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Week 3 - Friday

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What did we talk about last time? AES Public key cryptography

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Matt Shank

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RSA depends in large part on the difficulty of factoring large composite numbers (particularly those that are a product of only 2 primes) Recall that an integer p is prime if p > 1 p is not divisible by any positive integers other than 1 and itself Trivia: The largest prime currently known is 2 57885161 – 1 It has 17,425,170 digits in base 10

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Any integer greater than 1 can be factored into a unique series of prime factors: Example: 52 = 2 2 ∙ 13 Two integers a and b (greater than 1) are relatively prime or coprime if and only if a shares no prime factors with b

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We won't get into the number theory behind this (yet) A Rabin-Miller primality test works as follows: Let n be the number you want to prove if it's prime or not n must be odd, thus n – 1 is even (n – 1) = 2 s d where s and d are positive integers and d is odd If n is prime, then for any integer 1 < a < n, exactly one of the two is true: ▪ a d 1 (mod n) or ▪ a 2 r d -1 (mod n), 1 ≤ r < s Pick several a values, see if either of the two cases hold If it ever doesn't, you know you have a composite

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What if we want to see if 221 is prime? n – 1 = 220 = 2 2 ∙55 s = 2 d = 55 Attempt 1: Let a = 174 a 2 0 ·d mod n = 174 55 mod 221 = 47 ≠ 1, n − 1 a 2 1 ·d mod n = 174 110 mod 221 = 220 = n − 1 Check! Attempt 2: Let a = 137 a 2 0 ·d mod n = 137 55 mod 221 = 188 ≠ 1, n − 1 a 2 1 ·d mod n = 137 110 mod 221 = 205 ≠ n − 1 Oh no! Every successful attempt means there is only a 25% chance that the number is composite So, after k attempts, there is a 4 -k chance that the number is composite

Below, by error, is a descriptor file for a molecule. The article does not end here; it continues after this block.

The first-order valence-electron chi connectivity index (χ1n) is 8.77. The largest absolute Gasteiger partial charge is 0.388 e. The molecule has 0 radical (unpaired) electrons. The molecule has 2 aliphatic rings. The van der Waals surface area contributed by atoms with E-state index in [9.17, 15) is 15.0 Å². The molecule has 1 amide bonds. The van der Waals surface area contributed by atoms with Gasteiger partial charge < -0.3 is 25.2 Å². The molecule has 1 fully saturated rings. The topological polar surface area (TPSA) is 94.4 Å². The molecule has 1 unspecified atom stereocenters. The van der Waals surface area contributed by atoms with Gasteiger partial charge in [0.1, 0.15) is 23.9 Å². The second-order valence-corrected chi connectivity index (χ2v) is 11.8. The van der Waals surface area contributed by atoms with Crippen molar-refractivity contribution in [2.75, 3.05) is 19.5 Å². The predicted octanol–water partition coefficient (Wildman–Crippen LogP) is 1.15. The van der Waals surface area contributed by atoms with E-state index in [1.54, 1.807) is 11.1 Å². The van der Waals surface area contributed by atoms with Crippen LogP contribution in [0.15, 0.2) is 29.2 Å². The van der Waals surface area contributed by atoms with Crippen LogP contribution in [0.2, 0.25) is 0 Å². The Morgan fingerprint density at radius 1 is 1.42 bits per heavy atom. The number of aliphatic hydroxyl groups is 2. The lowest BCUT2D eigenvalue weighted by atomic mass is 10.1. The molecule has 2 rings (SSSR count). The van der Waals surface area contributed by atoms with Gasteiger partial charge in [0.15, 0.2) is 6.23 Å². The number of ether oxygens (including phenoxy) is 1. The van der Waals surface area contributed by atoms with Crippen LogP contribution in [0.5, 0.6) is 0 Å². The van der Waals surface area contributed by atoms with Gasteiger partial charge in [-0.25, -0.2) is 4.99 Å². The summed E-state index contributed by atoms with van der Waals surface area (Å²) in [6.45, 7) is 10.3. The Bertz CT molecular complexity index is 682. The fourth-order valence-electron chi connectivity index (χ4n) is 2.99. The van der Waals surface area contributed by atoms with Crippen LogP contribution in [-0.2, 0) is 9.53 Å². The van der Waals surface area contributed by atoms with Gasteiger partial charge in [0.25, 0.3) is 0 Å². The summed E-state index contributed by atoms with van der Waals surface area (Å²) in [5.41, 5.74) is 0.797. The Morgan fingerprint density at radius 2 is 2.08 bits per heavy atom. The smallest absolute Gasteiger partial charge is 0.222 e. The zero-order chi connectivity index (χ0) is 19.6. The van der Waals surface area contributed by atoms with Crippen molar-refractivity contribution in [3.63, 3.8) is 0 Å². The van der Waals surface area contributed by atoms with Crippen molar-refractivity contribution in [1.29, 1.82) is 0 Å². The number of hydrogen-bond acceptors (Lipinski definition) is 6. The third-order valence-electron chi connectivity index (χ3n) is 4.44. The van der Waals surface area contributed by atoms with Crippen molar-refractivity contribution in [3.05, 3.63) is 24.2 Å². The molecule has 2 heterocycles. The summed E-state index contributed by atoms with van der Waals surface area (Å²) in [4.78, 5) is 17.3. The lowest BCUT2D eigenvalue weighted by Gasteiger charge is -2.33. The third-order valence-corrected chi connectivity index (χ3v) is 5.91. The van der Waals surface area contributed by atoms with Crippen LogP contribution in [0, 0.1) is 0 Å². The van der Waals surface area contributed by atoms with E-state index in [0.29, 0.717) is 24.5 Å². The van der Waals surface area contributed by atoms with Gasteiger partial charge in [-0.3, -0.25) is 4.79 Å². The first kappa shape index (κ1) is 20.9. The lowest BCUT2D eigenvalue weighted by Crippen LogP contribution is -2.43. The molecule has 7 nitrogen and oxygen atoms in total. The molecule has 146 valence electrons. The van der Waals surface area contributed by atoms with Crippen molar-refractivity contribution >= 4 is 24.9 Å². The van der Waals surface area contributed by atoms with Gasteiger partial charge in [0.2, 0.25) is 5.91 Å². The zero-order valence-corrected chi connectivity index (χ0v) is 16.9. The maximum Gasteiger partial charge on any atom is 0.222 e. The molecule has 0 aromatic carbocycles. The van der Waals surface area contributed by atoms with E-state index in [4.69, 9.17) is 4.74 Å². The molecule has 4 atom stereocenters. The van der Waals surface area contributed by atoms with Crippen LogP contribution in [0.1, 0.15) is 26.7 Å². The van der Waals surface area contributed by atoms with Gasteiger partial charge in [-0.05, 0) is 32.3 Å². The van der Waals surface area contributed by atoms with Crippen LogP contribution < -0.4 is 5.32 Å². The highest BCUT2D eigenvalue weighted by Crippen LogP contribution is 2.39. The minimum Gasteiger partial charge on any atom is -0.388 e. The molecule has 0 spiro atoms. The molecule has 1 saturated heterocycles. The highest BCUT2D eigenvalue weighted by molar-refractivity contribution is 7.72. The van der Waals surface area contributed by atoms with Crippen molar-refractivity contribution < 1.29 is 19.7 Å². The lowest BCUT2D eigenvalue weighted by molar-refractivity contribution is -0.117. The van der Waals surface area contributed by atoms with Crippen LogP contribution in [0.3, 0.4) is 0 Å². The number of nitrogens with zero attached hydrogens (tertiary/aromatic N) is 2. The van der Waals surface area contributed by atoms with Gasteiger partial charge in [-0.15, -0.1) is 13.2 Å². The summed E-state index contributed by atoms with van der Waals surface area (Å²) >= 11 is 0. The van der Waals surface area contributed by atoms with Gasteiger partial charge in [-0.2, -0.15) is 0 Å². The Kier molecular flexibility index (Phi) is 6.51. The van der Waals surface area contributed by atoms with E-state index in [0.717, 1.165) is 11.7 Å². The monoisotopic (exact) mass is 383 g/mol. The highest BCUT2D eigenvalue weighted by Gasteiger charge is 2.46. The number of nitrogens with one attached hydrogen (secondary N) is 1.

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The greatest common divisor or GCD of two numbers gives the largest factor they have in common Example: GCD( 12, 18 ) = GCD( 42, 56 ) = For small numbers, we can determine GCD by doing a complete factorization

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For large numbers, we can use Euclid's algorithm to determine the GCD of two numbers Algorithm GCD( a, b) 1. If b = 0 ▪ Return a 2. Else ▪ temp = a mod b ▪ a = b ▪ b = temp 3. Goto Step 1 Example: GCD( 1970, 1066)

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We can extend Euclid's algorithm to give us the multiplicative inverse for modular arithmetic Example: Find the inverse of 120 mod 23 Let a be the number Let b be the modular base Find Inverse(a, b) x = 0 lastx = 1 y = 1 lasty = 0 while b ≠ 0 ▪ quotient = a div b ▪ temp = b ▪ b = a mod b ▪ a = temp ▪ temp = x ▪ x = lastx-quotient*x ▪ lastx = temp ▪ temp = y ▪ y = lasty-quotient*y ▪ lasty = temp Return lastx

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If p is prime and a is a positive integer not divisible by p, then: a p –1 1 (mod p)